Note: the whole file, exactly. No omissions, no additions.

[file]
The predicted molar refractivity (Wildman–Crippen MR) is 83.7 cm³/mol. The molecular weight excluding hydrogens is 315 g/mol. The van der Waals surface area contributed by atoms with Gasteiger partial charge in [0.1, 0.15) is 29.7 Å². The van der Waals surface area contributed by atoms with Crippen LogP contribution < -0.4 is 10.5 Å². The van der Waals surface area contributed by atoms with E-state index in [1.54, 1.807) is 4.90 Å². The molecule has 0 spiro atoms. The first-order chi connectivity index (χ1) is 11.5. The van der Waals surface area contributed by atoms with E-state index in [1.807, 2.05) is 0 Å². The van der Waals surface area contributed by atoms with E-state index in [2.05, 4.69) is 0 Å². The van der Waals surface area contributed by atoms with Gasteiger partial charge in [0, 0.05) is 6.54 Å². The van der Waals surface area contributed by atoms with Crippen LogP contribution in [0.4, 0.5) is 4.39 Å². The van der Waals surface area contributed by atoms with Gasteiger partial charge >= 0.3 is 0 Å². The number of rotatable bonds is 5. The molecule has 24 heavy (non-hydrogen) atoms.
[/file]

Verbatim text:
The predicted molar refractivity (Wildman–Crippen MR) is 83.7 cm³/mol. The molecular weight excluding hydrogens is 315 g/mol. The van der Waals surface area contributed by atoms with Gasteiger partial charge in [0.1, 0.15) is 29.7 Å². The van der Waals surface area contributed by atoms with Crippen LogP contribution < -0.4 is 10.5 Å². The van der Waals surface area contributed by atoms with E-state index in [1.54, 1.807) is 4.90 Å². The molecule has 0 spiro atoms. The first-order chi connectivity index (χ1) is 11.5. The van der Waals surface area contributed by atoms with E-state index in [1.807, 2.05) is 0 Å². The van der Waals surface area contributed by atoms with E-state index in [2.05, 4.69) is 0 Å². The van der Waals surface area contributed by atoms with Gasteiger partial charge in [0, 0.05) is 6.54 Å². The van der Waals surface area contributed by atoms with Crippen LogP contribution in [0.4, 0.5) is 4.39 Å². The van der Waals surface area contributed by atoms with Gasteiger partial charge >= 0.3 is 0 Å². The number of rotatable bonds is 5. The molecule has 24 heavy (non-hydrogen) atoms.